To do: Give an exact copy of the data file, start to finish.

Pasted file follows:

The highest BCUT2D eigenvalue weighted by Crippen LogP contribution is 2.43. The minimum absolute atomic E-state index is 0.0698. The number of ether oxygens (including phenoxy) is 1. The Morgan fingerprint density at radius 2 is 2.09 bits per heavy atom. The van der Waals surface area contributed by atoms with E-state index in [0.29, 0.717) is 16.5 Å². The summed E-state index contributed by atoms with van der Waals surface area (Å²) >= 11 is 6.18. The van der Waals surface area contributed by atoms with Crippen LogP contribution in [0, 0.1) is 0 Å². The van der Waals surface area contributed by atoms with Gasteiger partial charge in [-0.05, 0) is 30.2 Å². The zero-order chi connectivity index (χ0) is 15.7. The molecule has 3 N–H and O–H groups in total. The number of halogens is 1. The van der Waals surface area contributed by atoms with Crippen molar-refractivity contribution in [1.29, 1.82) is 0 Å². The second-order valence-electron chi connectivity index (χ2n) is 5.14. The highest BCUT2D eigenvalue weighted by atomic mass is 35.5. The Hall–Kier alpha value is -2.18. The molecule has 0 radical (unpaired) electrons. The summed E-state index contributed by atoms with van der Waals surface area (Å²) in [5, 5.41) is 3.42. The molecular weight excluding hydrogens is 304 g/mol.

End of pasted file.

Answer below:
The highest BCUT2D eigenvalue weighted by Crippen LogP contribution is 2.43. The minimum absolute atomic E-state index is 0.0698. The number of ether oxygens (including phenoxy) is 1. The Morgan fingerprint density at radius 2 is 2.09 bits per heavy atom. The van der Waals surface area contributed by atoms with E-state index in [0.29, 0.717) is 16.5 Å². The summed E-state index contributed by atoms with van der Waals surface area (Å²) >= 11 is 6.18. The van der Waals surface area contributed by atoms with Crippen LogP contribution in [0, 0.1) is 0 Å². The van der Waals surface area contributed by atoms with Gasteiger partial charge in [-0.05, 0) is 30.2 Å². The zero-order chi connectivity index (χ0) is 15.7. The molecule has 3 N–H and O–H groups in total. The number of halogens is 1. The van der Waals surface area contributed by atoms with Crippen molar-refractivity contribution in [1.29, 1.82) is 0 Å². The second-order valence-electron chi connectivity index (χ2n) is 5.14. The highest BCUT2D eigenvalue weighted by atomic mass is 35.5. The Hall–Kier alpha value is -2.18. The molecule has 0 radical (unpaired) electrons. The summed E-state index contributed by atoms with van der Waals surface area (Å²) in [5, 5.41) is 3.42. The molecular weight excluding hydrogens is 304 g/mol.